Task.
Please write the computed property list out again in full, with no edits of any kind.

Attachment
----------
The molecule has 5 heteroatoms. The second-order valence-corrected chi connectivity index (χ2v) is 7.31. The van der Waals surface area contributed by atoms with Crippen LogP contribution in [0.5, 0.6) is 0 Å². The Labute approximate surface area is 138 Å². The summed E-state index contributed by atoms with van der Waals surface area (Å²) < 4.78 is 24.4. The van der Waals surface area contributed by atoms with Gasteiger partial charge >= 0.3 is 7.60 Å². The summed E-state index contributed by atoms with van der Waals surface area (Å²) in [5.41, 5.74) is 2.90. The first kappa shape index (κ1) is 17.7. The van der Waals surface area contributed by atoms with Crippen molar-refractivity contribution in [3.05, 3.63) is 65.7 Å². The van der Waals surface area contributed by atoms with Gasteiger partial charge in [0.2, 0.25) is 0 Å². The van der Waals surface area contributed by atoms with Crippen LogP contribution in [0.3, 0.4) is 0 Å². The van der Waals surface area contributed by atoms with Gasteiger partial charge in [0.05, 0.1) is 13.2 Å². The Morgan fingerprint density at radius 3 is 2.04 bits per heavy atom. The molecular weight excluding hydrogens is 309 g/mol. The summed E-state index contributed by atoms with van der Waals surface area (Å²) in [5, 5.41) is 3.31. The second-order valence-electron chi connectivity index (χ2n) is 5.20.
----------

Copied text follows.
The molecule has 5 heteroatoms. The second-order valence-corrected chi connectivity index (χ2v) is 7.31. The van der Waals surface area contributed by atoms with Crippen LogP contribution in [0.5, 0.6) is 0 Å². The Labute approximate surface area is 138 Å². The summed E-state index contributed by atoms with van der Waals surface area (Å²) < 4.78 is 24.4. The van der Waals surface area contributed by atoms with Gasteiger partial charge >= 0.3 is 7.60 Å². The summed E-state index contributed by atoms with van der Waals surface area (Å²) in [5.41, 5.74) is 2.90. The first kappa shape index (κ1) is 17.7. The van der Waals surface area contributed by atoms with Crippen molar-refractivity contribution in [3.05, 3.63) is 65.7 Å². The van der Waals surface area contributed by atoms with Gasteiger partial charge in [0.2, 0.25) is 0 Å². The van der Waals surface area contributed by atoms with Crippen LogP contribution in [0.3, 0.4) is 0 Å². The van der Waals surface area contributed by atoms with Gasteiger partial charge in [0.05, 0.1) is 13.2 Å². The Morgan fingerprint density at radius 3 is 2.04 bits per heavy atom. The molecular weight excluding hydrogens is 309 g/mol. The summed E-state index contributed by atoms with van der Waals surface area (Å²) in [5, 5.41) is 3.31. The second-order valence-electron chi connectivity index (χ2n) is 5.20.